• Take enforcement actions against non-compliant health plans
Medicare Innovation and Integration
  • Explore strategies and models to strengthen and expand low-and middle-income Californians’ access to high-quality services and supports
  • Develop new partnerships with the federal government

May Revision: An April 1st proposal included $602,000 per year ongoing to the Department of Health Care Services, for leadership and expertise to lead new, innovative models for California Medicare beneficiaries.

California Advancing and Innovating Med-Cal (CalAIM)[8]
  • Identify and manage member risk and need through whole person care and addressing social determinants of health
  • Make Medi-Cal more consistent and seamless by reducing complexity and increasing flexibility
  • Improve quality outcomes, reduce health disparities, and drive delivery system transformation and innovation through value-based initiatives, modernization of systems, and payment reform

Budget includes $1.1 billion in 2021-22, growing to $1.5 billion in 2023-24 for CalAIM.

May Revision: The May Revision builds on the Medi-Cal CalAIM proposal. The CalAIM proposal intends to focus on a whole-person care approach that targets social determinants of health and reduces health disparities and inequities. The goal is to improve health outcomes for all Californians and will ultimately reduce per-capita costs over time.

Telehealth Flexibilities in Medi-Cal
  • Expand and make permanent certain telehealth flexibilities authorized during COVID-19 emergency for Medi-Cal providers
  • Add remote patient monitoring as a new covered benefit, effective July 1, 2021
  • Expand access to preventative services and improve health outcomes, thereby increasing health equity

Budget includes $94.8 million ongoing to expand and make permanent certain telehealth flexibilities authorized during COVID-19 for Medi-Cal providers.

May Revision: As noted in the discussion above, the Department of Health Care Services will establish rates for audio-only telehealth that is set at 65% of the Medi-Cal rate for the service rendered in fee-for-service. The Administration wanted to extend telehealth flexibilities relied on during the pandemic, while also assuring appropriate access to in-person care.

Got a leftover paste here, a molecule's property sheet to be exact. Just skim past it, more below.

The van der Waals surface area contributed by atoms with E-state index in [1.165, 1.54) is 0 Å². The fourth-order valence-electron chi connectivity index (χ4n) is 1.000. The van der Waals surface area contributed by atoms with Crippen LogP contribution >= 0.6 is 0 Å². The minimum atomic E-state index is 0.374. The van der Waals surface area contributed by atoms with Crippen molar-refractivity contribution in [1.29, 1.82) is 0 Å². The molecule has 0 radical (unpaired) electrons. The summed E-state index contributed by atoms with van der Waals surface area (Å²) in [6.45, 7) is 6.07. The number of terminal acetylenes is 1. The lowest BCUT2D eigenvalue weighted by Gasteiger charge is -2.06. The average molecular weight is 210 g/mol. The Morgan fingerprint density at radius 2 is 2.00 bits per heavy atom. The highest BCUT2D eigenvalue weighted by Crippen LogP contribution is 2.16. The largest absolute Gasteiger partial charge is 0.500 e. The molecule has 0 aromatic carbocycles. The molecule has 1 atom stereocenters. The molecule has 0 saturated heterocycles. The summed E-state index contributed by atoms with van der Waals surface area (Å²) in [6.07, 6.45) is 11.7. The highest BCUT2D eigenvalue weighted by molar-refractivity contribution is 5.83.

Medi-Cal Rx

 

  • Utilize state’s purchasing power to get better prescription drug prices

Budget includes costs of $219.9 million in 2020-21 and savings of $612.7 million in 2021-22. Full annual savings are projected to be approximately $1.2 billion by 2023-24.

Center for Data Insights and Innovations
  • Leverage data to develop knowledge and insights to improve program delivery and drive system transformation across health and human services
  • Improve transparency, efficiency, availability, and utilization or data, while also managing the data’s integrity, quality, and strategic use to promote person-centered, data-drive decision making and integrated care and services

 

Next up, the California Legislature must pass the budget by June 15th, to be signed by Governor Newsom on June 30th which would start the new fiscal year on July 1, 2021. Additionally, “trailer bills,” which provide additional details around how the budget appropriations should be used may be considered and passed through mid-September, when the legislative session ends.  Stay tuned to see how the final budget pans out.

 

_______________________

[1] Gabriel Petek, The 2021-2022 Budget: Initial Comments on the Governor’s May Revision, Legislative Analyst’s Office, pg. 1 (May 27, 2021).

[2] Health and Human Services, Health and Human Services: May Revision to the Governor’s Budget – 2021-2022, State of Cal. pg. 77 (2021).

[3] Katie Heidorn & Marissa Kraynak, Governor’s Fiscal Year 2021-22 Budget May Revision, Insure the Uninsured Project (May 28, 2021), https://www.itup.org/itup-blog-key-highlights-in-the-governors-may-revision/.

[4] Health and Human Services, supra note 2, at 84.

[5] Federal policy currently prohibits federal budget from covering comprehensive health care benefits to undocumented immigrants via the Medicaid program, so these expansions need to come from the state’s own budget.

[6] First Look: Revised Budget Proposal Lays Foundation for a More Equitable California, Further Action Needed to Create Sustainable Investments, California Budget & Policy Center (May 2021), https://calbudgetcenter.org/resources/first-look-revised-budget-proposal-lays-foundation-for-a-more-equitable-california-further-action-needed-to-create-sustainable-investments/.

[7] Newsom has acknowledged that establishment of such an office will be “tough.” Unsurprisingly, powerful health industry groups expressed concern last year over the proposal.

[8] CalAIM seeks to build on the success of previous waiver demonstration programs, including Whole Person Care, the Coordinated Care Initiative, and Health Homes Program. CalAIM would emphasize mental health care and substance use treatment, in hopes that a larger focus on these areas will divert homeless and other vulnerable people away from more expensive avenues of care, such as emergency room use.